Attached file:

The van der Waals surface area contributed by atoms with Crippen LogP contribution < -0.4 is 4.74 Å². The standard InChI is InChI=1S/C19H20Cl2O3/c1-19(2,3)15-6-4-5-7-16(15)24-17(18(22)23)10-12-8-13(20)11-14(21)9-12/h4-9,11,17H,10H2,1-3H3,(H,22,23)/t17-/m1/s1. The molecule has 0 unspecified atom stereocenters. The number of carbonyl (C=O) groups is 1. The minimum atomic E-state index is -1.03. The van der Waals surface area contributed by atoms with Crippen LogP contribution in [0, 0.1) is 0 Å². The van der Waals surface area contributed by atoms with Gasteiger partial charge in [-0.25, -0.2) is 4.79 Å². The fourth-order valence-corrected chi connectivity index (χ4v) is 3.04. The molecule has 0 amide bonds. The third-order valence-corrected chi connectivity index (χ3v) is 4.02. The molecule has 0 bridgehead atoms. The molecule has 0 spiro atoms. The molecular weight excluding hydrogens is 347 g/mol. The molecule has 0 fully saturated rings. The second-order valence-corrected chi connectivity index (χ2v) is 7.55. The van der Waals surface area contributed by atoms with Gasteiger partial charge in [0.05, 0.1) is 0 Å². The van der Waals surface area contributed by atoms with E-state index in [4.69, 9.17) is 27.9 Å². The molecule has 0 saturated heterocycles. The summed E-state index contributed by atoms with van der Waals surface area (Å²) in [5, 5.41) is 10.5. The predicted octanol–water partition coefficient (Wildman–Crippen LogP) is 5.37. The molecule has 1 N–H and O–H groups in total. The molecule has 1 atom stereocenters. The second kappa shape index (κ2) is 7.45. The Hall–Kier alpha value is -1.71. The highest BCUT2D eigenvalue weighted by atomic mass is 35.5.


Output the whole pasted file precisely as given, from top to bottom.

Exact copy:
The van der Waals surface area contributed by atoms with Crippen LogP contribution < -0.4 is 4.74 Å². The standard InChI is InChI=1S/C19H20Cl2O3/c1-19(2,3)15-6-4-5-7-16(15)24-17(18(22)23)10-12-8-13(20)11-14(21)9-12/h4-9,11,17H,10H2,1-3H3,(H,22,23)/t17-/m1/s1. The molecule has 0 unspecified atom stereocenters. The number of carbonyl (C=O) groups is 1. The minimum atomic E-state index is -1.03. The van der Waals surface area contributed by atoms with Crippen LogP contribution in [0, 0.1) is 0 Å². The van der Waals surface area contributed by atoms with Gasteiger partial charge in [-0.25, -0.2) is 4.79 Å². The fourth-order valence-corrected chi connectivity index (χ4v) is 3.04. The molecule has 0 amide bonds. The third-order valence-corrected chi connectivity index (χ3v) is 4.02. The molecule has 0 bridgehead atoms. The molecule has 0 spiro atoms. The molecular weight excluding hydrogens is 347 g/mol. The molecule has 0 fully saturated rings. The second-order valence-corrected chi connectivity index (χ2v) is 7.55. The van der Waals surface area contributed by atoms with Gasteiger partial charge in [0.05, 0.1) is 0 Å². The van der Waals surface area contributed by atoms with E-state index in [4.69, 9.17) is 27.9 Å². The molecule has 0 saturated heterocycles. The summed E-state index contributed by atoms with van der Waals surface area (Å²) in [5, 5.41) is 10.5. The predicted octanol–water partition coefficient (Wildman–Crippen LogP) is 5.37. The molecule has 1 N–H and O–H groups in total. The molecule has 1 atom stereocenters. The second kappa shape index (κ2) is 7.45. The Hall–Kier alpha value is -1.71. The highest BCUT2D eigenvalue weighted by atomic mass is 35.5.